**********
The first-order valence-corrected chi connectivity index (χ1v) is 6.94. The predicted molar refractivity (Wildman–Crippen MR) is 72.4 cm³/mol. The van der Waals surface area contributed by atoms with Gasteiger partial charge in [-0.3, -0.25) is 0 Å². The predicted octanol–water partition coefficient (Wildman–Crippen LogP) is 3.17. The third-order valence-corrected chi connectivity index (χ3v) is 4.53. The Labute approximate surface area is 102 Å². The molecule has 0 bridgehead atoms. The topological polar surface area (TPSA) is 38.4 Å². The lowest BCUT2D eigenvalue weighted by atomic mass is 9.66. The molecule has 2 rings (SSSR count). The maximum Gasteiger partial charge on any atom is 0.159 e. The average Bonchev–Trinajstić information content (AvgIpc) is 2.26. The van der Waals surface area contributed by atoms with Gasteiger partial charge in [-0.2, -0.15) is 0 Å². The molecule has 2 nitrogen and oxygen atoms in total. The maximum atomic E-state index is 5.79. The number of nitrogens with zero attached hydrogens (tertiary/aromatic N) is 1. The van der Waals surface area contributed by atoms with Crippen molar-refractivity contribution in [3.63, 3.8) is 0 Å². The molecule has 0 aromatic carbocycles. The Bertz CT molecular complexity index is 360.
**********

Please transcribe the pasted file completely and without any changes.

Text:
The first-order valence-corrected chi connectivity index (χ1v) is 6.94. The predicted molar refractivity (Wildman–Crippen MR) is 72.4 cm³/mol. The van der Waals surface area contributed by atoms with Gasteiger partial charge in [-0.3, -0.25) is 0 Å². The predicted octanol–water partition coefficient (Wildman–Crippen LogP) is 3.17. The third-order valence-corrected chi connectivity index (χ3v) is 4.53. The Labute approximate surface area is 102 Å². The molecule has 0 bridgehead atoms. The topological polar surface area (TPSA) is 38.4 Å². The lowest BCUT2D eigenvalue weighted by atomic mass is 9.66. The molecule has 2 rings (SSSR count). The maximum Gasteiger partial charge on any atom is 0.159 e. The average Bonchev–Trinajstić information content (AvgIpc) is 2.26. The van der Waals surface area contributed by atoms with Gasteiger partial charge in [-0.2, -0.15) is 0 Å². The molecule has 2 nitrogen and oxygen atoms in total. The maximum atomic E-state index is 5.79. The number of nitrogens with zero attached hydrogens (tertiary/aromatic N) is 1. The van der Waals surface area contributed by atoms with Crippen molar-refractivity contribution in [3.63, 3.8) is 0 Å². The molecule has 0 aromatic carbocycles. The Bertz CT molecular complexity index is 360.